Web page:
Beauty Fix: How to repair over-plucked eyebrows, the best brush for blowouts and more answers to your beauty questions
Every week we take on your questions about makeup, skincare, hair and more and provide all the answers. This week, Beauty Fix is focused on hair. From voluminous waves to sparse eyebrows, we’re here to help you brush up on everything you need to know about hair. Is it true that you can pluck your eyebrows to the point of them never growing back? Should you ditch your drugstore-brand hair dryer and invest in a professional-grade one? We have all the answers and more! In need of a beauty fix yourself? Email us at firstname.lastname@example.org.
Does it matter what kind of brush I use for a blowout? I’d love a bit more lift at the roots.
Yes, it most definitely matters which brush you use for a blowout! Different brushes produce very different results, from subtle waves to smooth-yet-full-bodied volume. The actual components of a hairbrush—including the materials that the brush and bristles are made of—play a significant factor in how the brush will work with your hair and help you achieve the look you desire. If you’re interested in adding voluminous waves to your hair, try a vented round brush, like Nexxus Volume Effexx Large Round Brush ($17, well.ca), which features ceramic technology to evenly distribute heat (ultimately leading to dry hair quicker with minimal damage) and tourmaline (to minimize frizz). Once you’re nearing the end of drying each section of hair, wrap the hair section around the brush as you hold it vertically, then hit the brush with a cold blast of air from your hairdryer to set the wave so it holds its shape.
My drugstore-brand hair dryer is on its last legs. Is it worth it to invest in a professional-grade hair dryer?
While everyone can appreciate the price point of a drugstore-brand hair dryer—especially given that most incorporate ionic technology that works to reduce frizz—professional-grade hair dryers are better suited to anyone who frequently blow dries her hair. This is due to the inclusion of an advanced-yet-fantastically-lightweight motor that is meant for extended use by professional stylists. A lightweight motor means no overheating will occur and that means no burning smell will be emitted from the dryer as it’s used. One to consider: T3 Featherweight 2 ($220, sephora.com), which will dry hair with a gentle, wide airflow of ionic infrared energy to heat the hair from the inside out to minimize damage and avoid over-drying hair.
I have super curly hair but it often looks super dry and frizzy. I would like to try a smoothing serum but don’t want it to make my hair look slick. Help!
Curly hair and hair that generally has more natural texture to it tends to be naturally dryer than its smoother, straighter counterparts. It’s important to try to add as much moisture back into textured hair in order to keep it in its best condition. While turning to creams and serums is the logical solution, it can actually be quite easy to go awry with the product application! The heavier the product, the smaller the amount you should use in hair in order to avoid using too much. You know how it goes: it’s always easier to add more than it is to remove product! Try applying Aussie Smoothing Serum ($6, well.ca) to damp hair. The trick here is to focus on the length of the hair—which is driest since it’s the oldest part of the hair shaft—and avoid the roots and crown. If you do need to apply product to your hairline or crown, do so sparingly to avoid the hair becoming oversaturated.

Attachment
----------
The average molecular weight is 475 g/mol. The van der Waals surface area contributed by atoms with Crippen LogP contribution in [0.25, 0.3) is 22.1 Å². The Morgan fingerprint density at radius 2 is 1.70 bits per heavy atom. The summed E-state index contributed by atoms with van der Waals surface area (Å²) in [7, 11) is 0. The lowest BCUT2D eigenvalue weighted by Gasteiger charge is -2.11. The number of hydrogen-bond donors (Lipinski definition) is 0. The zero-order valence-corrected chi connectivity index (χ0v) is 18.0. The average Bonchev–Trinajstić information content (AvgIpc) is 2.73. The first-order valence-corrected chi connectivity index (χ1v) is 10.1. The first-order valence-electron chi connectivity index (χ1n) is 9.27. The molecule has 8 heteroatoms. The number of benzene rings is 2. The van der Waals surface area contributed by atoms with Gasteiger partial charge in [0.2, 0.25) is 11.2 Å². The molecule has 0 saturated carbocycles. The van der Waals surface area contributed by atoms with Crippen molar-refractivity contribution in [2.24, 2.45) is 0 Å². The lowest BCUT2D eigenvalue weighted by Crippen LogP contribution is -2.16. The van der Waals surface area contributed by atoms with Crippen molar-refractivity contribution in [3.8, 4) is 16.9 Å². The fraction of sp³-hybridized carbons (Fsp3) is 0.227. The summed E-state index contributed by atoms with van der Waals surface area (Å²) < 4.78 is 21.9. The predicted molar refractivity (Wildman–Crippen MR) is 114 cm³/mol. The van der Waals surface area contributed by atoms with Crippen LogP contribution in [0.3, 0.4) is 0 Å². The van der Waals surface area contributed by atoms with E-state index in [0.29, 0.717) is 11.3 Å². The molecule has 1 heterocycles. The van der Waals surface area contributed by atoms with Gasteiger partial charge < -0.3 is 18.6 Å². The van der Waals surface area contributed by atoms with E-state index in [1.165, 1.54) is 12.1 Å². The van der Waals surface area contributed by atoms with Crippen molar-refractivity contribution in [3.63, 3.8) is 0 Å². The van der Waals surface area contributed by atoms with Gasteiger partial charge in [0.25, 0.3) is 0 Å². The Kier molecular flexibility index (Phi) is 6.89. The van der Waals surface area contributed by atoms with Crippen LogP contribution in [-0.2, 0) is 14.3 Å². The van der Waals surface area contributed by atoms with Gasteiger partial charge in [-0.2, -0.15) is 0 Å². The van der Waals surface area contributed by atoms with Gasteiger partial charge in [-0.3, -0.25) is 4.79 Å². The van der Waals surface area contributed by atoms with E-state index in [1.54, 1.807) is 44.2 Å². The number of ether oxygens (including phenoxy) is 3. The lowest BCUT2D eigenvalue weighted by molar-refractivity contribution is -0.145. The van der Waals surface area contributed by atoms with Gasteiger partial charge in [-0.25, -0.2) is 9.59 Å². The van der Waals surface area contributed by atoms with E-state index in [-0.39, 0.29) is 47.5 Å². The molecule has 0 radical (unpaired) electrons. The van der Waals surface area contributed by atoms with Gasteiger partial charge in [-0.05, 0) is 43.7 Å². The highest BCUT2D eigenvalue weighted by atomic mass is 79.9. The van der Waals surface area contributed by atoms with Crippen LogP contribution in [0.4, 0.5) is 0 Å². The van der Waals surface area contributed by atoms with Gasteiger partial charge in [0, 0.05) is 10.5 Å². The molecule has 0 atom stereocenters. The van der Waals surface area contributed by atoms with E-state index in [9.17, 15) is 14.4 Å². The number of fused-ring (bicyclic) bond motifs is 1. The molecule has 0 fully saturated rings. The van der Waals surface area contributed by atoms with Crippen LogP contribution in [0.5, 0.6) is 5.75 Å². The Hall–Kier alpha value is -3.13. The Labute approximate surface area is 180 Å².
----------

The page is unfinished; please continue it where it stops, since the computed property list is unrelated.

I have a really noticeable sparse spot in one of my eyebrows. I try to fill it in, but I can’t seem to find the right product that will last all day.
I definitely feel your self-consciousness with this one! My right brow has had a small gap in it for as long as I can recall, so I’ve been on the ongoing quest for a product that will stay put and still look relatively natural. It’s a very frustrating feeling to be completely fine with how my brows look even after filling them in at the beginning of the day only to see that my right brow looks disconnected by the afternoon. Not ideal by any stretch of the imagination! I found that harder wax formulas tend to stay put better and offer prolonged adherence. I have found brow solace in Benefit Cosmetics Brow Zings ($35, sephora.com), which is a fairly cohesive brow kit that’s equipped with mini tweezers, an angled brush to apply the wax and powder, as well as a blending brush to ensure a flawless end result. The key to a natural look when filling in sparse spots is to build the product up gradually, applying a small amount at a time on the angled brush in very light, short strokes.
Is it true you can over-tweeze your eyebrows to the point where they won’t grow back?
In a word, yes. We all know that plucking is anything but permanent as far as hair removal goes, since plucking just removes the hair from the follicle base, which ultimately grows a new replacement hair shaft. It’s possible to pluck the same hairs repeatedly over the span of several years, creating inflammation that can then lead to scar tissue development. The scar tissue would effectively destroy the ability of new hair to grow again in that hair follicle that is now blocked by scar tissue. If you’re facing less and less brows to shape as you get older (possibly due to consistent over-tweezing when you were just learning how to yield tweezers!), try brushing a fortifying serum like Givenchy Mister Lash Booster ($33, sephora.com) through brows at night, and give your tweezers a rest. Try giving brows a chance to grow back in and commit to only plucking serious strays as opposed to restructuring your entire brow shape, which is a slippery slope too many have stumbled down!